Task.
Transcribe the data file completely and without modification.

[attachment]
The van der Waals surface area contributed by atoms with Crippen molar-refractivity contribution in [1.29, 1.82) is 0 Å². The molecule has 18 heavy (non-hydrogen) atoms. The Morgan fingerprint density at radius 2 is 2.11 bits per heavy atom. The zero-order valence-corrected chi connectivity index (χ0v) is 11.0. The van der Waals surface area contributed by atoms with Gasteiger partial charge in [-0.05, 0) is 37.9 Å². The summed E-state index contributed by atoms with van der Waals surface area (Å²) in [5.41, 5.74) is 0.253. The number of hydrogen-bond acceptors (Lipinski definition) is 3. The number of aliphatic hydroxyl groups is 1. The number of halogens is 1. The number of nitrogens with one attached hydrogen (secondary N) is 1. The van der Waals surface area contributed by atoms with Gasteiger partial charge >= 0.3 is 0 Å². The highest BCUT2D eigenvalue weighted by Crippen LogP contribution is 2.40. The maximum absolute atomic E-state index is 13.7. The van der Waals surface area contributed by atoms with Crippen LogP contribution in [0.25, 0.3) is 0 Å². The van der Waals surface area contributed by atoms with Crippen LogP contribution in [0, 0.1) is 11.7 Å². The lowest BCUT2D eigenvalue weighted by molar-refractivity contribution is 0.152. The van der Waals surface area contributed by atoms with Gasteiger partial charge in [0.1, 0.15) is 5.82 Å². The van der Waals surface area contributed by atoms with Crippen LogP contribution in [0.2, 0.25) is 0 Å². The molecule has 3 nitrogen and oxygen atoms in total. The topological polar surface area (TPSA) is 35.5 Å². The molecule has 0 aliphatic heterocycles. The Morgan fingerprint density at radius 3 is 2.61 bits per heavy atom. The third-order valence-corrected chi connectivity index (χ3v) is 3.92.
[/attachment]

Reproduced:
The van der Waals surface area contributed by atoms with Crippen molar-refractivity contribution in [1.29, 1.82) is 0 Å². The molecule has 18 heavy (non-hydrogen) atoms. The Morgan fingerprint density at radius 2 is 2.11 bits per heavy atom. The zero-order valence-corrected chi connectivity index (χ0v) is 11.0. The van der Waals surface area contributed by atoms with Gasteiger partial charge in [-0.05, 0) is 37.9 Å². The summed E-state index contributed by atoms with van der Waals surface area (Å²) in [5.41, 5.74) is 0.253. The number of hydrogen-bond acceptors (Lipinski definition) is 3. The number of aliphatic hydroxyl groups is 1. The number of halogens is 1. The number of nitrogens with one attached hydrogen (secondary N) is 1. The van der Waals surface area contributed by atoms with Gasteiger partial charge >= 0.3 is 0 Å². The highest BCUT2D eigenvalue weighted by Crippen LogP contribution is 2.40. The maximum absolute atomic E-state index is 13.7. The van der Waals surface area contributed by atoms with Crippen LogP contribution in [0.25, 0.3) is 0 Å². The van der Waals surface area contributed by atoms with Crippen LogP contribution in [0, 0.1) is 11.7 Å². The lowest BCUT2D eigenvalue weighted by molar-refractivity contribution is 0.152. The van der Waals surface area contributed by atoms with Gasteiger partial charge in [0.1, 0.15) is 5.82 Å². The van der Waals surface area contributed by atoms with Crippen LogP contribution in [0.2, 0.25) is 0 Å². The molecule has 3 nitrogen and oxygen atoms in total. The topological polar surface area (TPSA) is 35.5 Å². The molecule has 0 aliphatic heterocycles. The Morgan fingerprint density at radius 3 is 2.61 bits per heavy atom. The third-order valence-corrected chi connectivity index (χ3v) is 3.92.